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  • And what does he mean in the commentary when he speaks of Pushkin's "addiction to stuss"?

    The Strange Case of Pushkin and Nabokov

  • Mr. Wilson asks, "And what does he mean in the commentary when he speaks of Pushkin's 'addiction to stuss'?".

    Other Comment

  • I am glad to be enlightened about stuss, a word which is not included in the O.E.D. (I never use Webster), and I am sorry to have missed the account of it in connection with Pushkin's gambling, but my attention, as I read the commentary, did occasionally flag a little.

    Letters: the Strange Case of Nabokov and Wilson

  • He could hobnob with bartenders and red-lighters, pass unnoticed through a slum, join casually in a stuss game, or loaf unmarked about a street corner.

    Never-Fail Blake

  • His following increased as he rose in gangland, and finally he came to be closely associated with Murtha himself on one hand and the "guns" and other criminals of the underworld who frequented the stuss games, where they gambled away the products of their crimes, on the other.

    The Ear in the Wall

  • In a moment there was no more evidence of gambling than is afforded by any roomful of men, so easy was it to hide the paraphernalia, or, rather, lack of paraphernalia of stuss.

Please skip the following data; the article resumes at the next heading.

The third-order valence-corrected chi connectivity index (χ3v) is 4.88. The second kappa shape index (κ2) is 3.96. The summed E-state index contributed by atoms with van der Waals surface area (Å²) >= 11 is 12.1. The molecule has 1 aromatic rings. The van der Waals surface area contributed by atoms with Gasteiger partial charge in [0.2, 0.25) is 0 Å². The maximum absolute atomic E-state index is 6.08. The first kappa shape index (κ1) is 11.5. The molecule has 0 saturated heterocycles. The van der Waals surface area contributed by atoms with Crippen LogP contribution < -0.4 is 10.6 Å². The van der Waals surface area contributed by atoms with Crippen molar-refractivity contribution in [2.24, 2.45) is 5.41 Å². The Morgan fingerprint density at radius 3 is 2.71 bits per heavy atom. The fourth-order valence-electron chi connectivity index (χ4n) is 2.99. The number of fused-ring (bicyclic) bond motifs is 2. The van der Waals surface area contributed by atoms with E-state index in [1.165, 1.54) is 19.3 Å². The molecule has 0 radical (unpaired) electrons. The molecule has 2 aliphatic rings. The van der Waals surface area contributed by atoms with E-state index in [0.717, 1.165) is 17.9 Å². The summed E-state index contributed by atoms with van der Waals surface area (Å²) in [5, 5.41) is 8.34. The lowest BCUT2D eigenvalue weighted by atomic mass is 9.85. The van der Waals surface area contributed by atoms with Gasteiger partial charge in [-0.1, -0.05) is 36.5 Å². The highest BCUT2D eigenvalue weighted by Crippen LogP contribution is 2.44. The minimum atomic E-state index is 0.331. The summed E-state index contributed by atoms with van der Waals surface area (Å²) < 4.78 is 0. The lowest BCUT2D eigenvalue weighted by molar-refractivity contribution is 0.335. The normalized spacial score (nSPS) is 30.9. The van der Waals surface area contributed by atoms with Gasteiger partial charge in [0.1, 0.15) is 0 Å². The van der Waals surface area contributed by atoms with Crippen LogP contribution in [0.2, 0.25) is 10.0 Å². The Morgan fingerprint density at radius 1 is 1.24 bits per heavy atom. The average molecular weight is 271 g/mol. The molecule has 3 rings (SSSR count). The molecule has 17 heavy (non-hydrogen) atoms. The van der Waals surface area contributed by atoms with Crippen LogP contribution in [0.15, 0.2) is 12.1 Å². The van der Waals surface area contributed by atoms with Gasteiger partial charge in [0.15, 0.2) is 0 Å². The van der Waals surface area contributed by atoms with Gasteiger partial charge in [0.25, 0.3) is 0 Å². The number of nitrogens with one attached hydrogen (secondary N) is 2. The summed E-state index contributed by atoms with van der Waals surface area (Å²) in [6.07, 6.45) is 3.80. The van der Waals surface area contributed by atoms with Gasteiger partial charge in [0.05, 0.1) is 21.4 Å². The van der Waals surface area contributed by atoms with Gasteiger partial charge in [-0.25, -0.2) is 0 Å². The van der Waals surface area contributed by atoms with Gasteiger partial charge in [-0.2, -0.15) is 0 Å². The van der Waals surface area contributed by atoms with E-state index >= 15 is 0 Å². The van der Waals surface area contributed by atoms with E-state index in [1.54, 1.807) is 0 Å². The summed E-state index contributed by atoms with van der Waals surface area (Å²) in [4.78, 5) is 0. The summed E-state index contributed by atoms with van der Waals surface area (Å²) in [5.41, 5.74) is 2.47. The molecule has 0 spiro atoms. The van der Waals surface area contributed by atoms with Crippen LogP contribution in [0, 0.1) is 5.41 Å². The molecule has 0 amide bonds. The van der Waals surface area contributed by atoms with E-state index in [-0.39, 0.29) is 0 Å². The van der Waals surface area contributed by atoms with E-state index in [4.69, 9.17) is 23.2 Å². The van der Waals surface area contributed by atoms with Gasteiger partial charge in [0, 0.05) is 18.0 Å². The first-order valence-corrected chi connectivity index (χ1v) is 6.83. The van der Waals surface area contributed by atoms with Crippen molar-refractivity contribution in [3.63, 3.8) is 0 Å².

Guy Garrick

  • Garrick rose, stretched himself, yawned as though bored, and together we lounged out into the public hall, just as someone from the outside clamoured for admission to the stuss joint through the strong door.

    Guy Garrick

  • Cafe, a regular hang-out for crooks, where they come to gamble away the proceeds of their crimes in stuss, the great game of the

    Guy Garrick

  • It was the custom, I knew, for criminals, after they had made a haul to retire into such places as these stuss parlors, not only to spend the proceeds of their robberies, but for protection.

    Guy Garrick

  • Though we had done nothing but attempt to get into the stuss room, ostensibly as players, the crowd in the cafe was pressing forward.

    Guy Garrick


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